In-flight connectivity to become a reality soon in India: Here’s what you need to know
Vistara, a joint venture between Tata Sons and Singapore Airlines, is set to become the first Indian carrier to offer in-flight broadband services. The airline will be offering this service on Dreamliners and Airbus 321 aircraft which are expected to be inducted soon.
Vistara has tied up with Nelco, a Tata Enterprise and VSAT solutions provider which earlier this month announced the launch of Aero In-Flight Communication (IFC) services in India in partnership with Panasonic Avionics Corporation. The company will be using ISRO's GSAT-14 satellite for the service.
Nelco said that its IFC services will enable international aircrafts flying over India as well as domestic airlines to offer broadband internet services to its passengers on board. "Further, it gives an opportunity for airlines to differentiate with others, enhance passenger experience, drive passenger loyalty, open up additional onboard revenue streams and optimize flight operations," said Nelco in a release last week.
Vistara Chief Strategy Officer Vinod Kannan said, "We have ordered Dreamliners and A321 which will be delivered by February-end or March. We will start their commercial operations on international routes by March-end or April with in-flight service on board. In the next two weeks, we will sit with Nelco and Panasonic to decide on the price."
It is worth noting that Vistara will be offering broadband service only and that it hasn't decided on offering voice calls.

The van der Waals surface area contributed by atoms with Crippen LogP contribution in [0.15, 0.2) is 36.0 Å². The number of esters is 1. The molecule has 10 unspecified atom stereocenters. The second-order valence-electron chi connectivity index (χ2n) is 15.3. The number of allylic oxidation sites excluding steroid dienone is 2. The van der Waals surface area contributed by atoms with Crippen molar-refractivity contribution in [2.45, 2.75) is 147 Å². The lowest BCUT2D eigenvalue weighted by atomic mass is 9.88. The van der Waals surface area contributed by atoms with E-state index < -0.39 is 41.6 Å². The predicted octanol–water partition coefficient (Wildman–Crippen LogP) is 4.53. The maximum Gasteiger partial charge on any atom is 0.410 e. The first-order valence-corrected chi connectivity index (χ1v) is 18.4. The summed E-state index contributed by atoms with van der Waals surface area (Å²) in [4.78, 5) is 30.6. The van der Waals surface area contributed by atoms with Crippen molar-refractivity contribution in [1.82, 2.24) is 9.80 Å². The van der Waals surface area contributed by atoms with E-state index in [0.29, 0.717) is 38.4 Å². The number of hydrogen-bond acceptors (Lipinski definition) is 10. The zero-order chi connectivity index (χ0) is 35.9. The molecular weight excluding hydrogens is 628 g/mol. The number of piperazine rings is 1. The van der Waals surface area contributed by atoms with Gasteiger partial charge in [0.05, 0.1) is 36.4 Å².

Nelco MD and CEO P J Nath said the capability to provide both broadband and voice services would exist but it would depend on airline partners on the way they would like to package the services.
In-flight connectivity: A brief timeline
India is among a very short list of countries that doesn't have in-flight connectivity services. It is worth noting that the Telecom Commission in May 2018 had approved in-flight mobile calls, data services for the carriers.
Prior to the approval, the Telecom Regulatory Authority of India (TRAI) in January had released a consultation paper on the service. In its consultation paper, the regulator proposed the connectivity should be available at least 3000 meters above ground level.
"..the onboard Internet traffic must be routed to a Satellite Gateway on Indian soil. Such an obligation should be imposed regardless of whether the satellite in question is an Indian Satellite System or not," the regulator recommended.
In April 2019, Bharti Airtel's subsidiary Indo Teleports Limited (ITL) bagged license for in-flight and maritime connectivity'. State-run BSNL also owns the same license. Later that month, Reliance Jio reportedly applied for the in-flight connectivity license.